Air Transport World

The party's over.(Statistical Data Included)

Hurricane Floyd helps put a dent in airline earnings, already under pressure

Rapidly rising fuel prices, stagnant yields, falling load factors and the impact of Hurricane Floyd combined to push US Major airlines' third-quarter earnings down 2.1% compared to the year-ago period. The industry earned $1.3 billion for the three months ended Sept. 30 versus $1.33 billion in the year-ago period.

Virtually all industry comparisons are distorted, however, owing to the impact of the 15-day pilot strike that occurred at Northwest Airlines during August-September 1998. The strike pushed that airline into the red for the quarter, inflated the results of its competitors and depressed overall industry results. If Northwest's results are excluded from the 1998 and 1999 periods, industry earnings plummeted 28% year-over-year.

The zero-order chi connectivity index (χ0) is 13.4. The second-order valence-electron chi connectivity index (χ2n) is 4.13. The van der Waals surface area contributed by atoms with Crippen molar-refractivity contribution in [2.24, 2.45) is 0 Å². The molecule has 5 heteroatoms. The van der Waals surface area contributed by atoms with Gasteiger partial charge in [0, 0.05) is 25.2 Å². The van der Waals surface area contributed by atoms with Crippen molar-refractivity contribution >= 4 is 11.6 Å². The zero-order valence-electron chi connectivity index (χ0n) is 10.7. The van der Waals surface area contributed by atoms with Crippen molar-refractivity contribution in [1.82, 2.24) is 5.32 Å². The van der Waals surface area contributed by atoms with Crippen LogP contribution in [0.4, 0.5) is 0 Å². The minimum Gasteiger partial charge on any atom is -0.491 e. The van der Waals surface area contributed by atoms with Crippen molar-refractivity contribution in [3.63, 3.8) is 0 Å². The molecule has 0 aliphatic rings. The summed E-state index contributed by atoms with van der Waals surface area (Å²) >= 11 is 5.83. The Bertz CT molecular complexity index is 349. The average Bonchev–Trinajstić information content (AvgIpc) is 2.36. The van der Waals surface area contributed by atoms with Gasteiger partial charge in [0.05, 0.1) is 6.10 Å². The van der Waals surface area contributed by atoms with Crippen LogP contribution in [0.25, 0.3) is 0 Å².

With Northwest back in the picture, industry revenues rose 6.4% to $24.3 billion and operating costs climbed 8.3% to $22.1 billion. As a result, operating profit fell 9.1% to $2.3 billion (excluding NWA, profit plunged 29.1%). Industry yield was down 0.4% based on a simple average, while revenue per ASM dropped 0.7%. Largely owing to rising fuel prices, cost per ASM rose 1.4%. Industry RPMs were up 6.4% against a 7.2% rise in ASMs and load factor was virtually flat at 73.6%.

The biggest loser was US Airways, which previously had warned Wall Street that it would be unprofitable in the period. Nevertheless, the market was stunned by the size of the deficit--$85 million--which the airline blamed on the impact of Hurricane Floyd in September as well as ATC delays and crew and aircraft shortages attributed to training and maintenance backups. President and CEO Rakesh Gangwal called the results "clearly unacceptable. …

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